The sections below cover how to present your terminology, equations, tables and figures, measurements, and statistics consistently based on the conventions of scientific writing. Generally, short forms can be used once the full term has been introduced: One way to ensure consistency is to use standard scientific terminology.
You can refer to the following resources, but if you're not sure which guidelines are preferred, check with your target journal. versus Figure 2: taxonomy of paper keywords Although every journal has slightly different formatting guidelines, most agree that the gold standard for units of measurement is the International System of Units (SI). Here are some other tips for formatting units of measurement: When presenting statistical information, you must provide enough specific information to accurately describe the relationships among your data.
Follow your style guide; if no guidelines are provided, choose a citation format and be consistent.
FORMATTING TIPS: In this optional section, you can present nonessential information that further clarifies a point without burdening the body of the paper.
Resolve the hypothesis and/or research question you identified in the introduction.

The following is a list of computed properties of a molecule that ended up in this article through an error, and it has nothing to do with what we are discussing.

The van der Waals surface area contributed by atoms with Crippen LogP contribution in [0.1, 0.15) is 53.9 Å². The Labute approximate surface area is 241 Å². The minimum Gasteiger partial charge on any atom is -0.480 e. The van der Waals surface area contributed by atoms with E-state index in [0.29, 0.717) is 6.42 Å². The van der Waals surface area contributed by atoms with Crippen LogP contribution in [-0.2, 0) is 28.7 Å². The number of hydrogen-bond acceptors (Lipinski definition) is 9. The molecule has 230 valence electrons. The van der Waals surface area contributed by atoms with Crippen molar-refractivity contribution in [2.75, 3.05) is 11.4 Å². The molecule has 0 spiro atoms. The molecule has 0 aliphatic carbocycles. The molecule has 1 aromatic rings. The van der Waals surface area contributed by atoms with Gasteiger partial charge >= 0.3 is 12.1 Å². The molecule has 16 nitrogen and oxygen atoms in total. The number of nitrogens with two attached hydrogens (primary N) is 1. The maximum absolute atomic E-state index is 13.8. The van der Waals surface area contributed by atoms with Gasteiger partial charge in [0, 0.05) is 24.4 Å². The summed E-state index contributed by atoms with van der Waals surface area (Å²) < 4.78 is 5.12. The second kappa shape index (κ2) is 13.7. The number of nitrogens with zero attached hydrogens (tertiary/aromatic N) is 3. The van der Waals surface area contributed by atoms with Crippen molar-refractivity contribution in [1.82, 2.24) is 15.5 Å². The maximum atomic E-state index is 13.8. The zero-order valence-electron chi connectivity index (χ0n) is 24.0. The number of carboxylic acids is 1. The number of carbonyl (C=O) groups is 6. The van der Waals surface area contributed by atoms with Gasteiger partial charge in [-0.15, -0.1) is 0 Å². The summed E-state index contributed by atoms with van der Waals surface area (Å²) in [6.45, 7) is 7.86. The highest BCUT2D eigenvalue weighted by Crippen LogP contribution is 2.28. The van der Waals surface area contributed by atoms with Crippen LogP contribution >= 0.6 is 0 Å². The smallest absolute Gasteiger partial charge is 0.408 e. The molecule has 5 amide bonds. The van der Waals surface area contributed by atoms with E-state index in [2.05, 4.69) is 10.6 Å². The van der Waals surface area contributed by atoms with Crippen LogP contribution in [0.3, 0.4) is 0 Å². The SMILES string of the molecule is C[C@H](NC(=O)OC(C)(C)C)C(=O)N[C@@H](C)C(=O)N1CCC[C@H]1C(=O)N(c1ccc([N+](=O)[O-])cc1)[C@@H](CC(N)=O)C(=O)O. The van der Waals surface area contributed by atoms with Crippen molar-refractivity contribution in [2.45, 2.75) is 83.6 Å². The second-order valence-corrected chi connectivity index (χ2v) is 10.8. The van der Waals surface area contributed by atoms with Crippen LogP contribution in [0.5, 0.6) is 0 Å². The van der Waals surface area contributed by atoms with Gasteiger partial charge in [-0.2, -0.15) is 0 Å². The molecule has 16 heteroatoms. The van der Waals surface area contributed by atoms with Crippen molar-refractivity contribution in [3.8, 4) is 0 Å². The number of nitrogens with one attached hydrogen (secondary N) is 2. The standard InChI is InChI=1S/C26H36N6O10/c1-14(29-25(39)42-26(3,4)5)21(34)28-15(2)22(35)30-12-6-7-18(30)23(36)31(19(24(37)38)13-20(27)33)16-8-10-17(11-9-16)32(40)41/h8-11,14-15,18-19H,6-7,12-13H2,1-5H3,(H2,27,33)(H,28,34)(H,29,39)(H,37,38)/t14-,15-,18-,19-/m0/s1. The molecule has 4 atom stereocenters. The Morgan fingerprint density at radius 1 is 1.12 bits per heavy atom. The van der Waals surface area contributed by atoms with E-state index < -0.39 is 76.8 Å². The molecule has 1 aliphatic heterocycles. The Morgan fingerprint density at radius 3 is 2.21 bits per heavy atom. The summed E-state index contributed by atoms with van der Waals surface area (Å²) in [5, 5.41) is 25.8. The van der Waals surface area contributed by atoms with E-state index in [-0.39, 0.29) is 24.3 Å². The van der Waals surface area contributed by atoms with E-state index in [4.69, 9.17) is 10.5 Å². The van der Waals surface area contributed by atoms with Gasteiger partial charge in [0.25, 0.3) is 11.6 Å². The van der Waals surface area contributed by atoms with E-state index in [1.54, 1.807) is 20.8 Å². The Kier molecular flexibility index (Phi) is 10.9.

FORMATTING TIPS: Write a brief paragraph giving credit to any institution responsible for funding the study (e.g., through a fellowship or grant) and any individual(s) who contributed to the manuscript (e.g., technical advisors or editors).
FORMATTING TIPS: Some journals require a statement attesting that your research is original and that you have no conflicts of interest (i.e., ulterior motives or ways in which you could benefit from the publication of your research).
This section only needs to be a sentence or two long.
Angel Borja, writing for Elsevier publications, described the statistical rules for article formatting as follows: Remember, you must be prepared to justify your findings and conclusions, and one of the best ways to do this is through factual accuracy and the acknowledgment of opposing interpretations, data, and/or points of view.
Even though you may not look forward to the process of formatting your research paper, it's important to present your findings clearly, consistently, and professionally.